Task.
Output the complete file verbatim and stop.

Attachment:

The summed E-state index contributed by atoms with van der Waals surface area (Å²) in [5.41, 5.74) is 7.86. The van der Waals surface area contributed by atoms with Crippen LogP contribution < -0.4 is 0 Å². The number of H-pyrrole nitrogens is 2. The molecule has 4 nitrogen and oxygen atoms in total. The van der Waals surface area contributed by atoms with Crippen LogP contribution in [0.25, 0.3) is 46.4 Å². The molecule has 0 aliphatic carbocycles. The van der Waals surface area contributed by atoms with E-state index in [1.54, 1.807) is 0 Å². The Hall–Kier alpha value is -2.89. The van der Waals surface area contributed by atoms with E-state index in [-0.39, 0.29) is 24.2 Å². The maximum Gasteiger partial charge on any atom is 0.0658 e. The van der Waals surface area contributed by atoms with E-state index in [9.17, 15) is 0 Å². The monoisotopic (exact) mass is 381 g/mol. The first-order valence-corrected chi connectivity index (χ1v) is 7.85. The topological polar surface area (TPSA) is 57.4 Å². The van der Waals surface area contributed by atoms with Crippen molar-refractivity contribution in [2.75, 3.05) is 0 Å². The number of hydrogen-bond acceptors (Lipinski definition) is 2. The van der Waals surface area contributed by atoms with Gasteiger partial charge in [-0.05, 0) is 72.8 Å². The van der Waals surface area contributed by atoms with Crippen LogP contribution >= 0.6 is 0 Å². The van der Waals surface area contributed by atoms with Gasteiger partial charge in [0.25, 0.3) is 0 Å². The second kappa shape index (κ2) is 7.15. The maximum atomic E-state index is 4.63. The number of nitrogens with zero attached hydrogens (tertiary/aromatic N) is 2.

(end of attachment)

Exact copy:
The summed E-state index contributed by atoms with van der Waals surface area (Å²) in [5.41, 5.74) is 7.86. The van der Waals surface area contributed by atoms with Crippen LogP contribution < -0.4 is 0 Å². The number of H-pyrrole nitrogens is 2. The molecule has 4 nitrogen and oxygen atoms in total. The van der Waals surface area contributed by atoms with Crippen LogP contribution in [0.25, 0.3) is 46.4 Å². The molecule has 0 aliphatic carbocycles. The van der Waals surface area contributed by atoms with E-state index in [1.54, 1.807) is 0 Å². The Hall–Kier alpha value is -2.89. The van der Waals surface area contributed by atoms with E-state index in [-0.39, 0.29) is 24.2 Å². The maximum Gasteiger partial charge on any atom is 0.0658 e. The van der Waals surface area contributed by atoms with E-state index in [9.17, 15) is 0 Å². The monoisotopic (exact) mass is 381 g/mol. The first-order valence-corrected chi connectivity index (χ1v) is 7.85. The topological polar surface area (TPSA) is 57.4 Å². The van der Waals surface area contributed by atoms with Crippen molar-refractivity contribution in [2.75, 3.05) is 0 Å². The number of hydrogen-bond acceptors (Lipinski definition) is 2. The van der Waals surface area contributed by atoms with Gasteiger partial charge in [-0.05, 0) is 72.8 Å². The van der Waals surface area contributed by atoms with Crippen LogP contribution >= 0.6 is 0 Å². The van der Waals surface area contributed by atoms with Gasteiger partial charge in [0.25, 0.3) is 0 Å². The second kappa shape index (κ2) is 7.15. The maximum atomic E-state index is 4.63. The number of nitrogens with zero attached hydrogens (tertiary/aromatic N) is 2.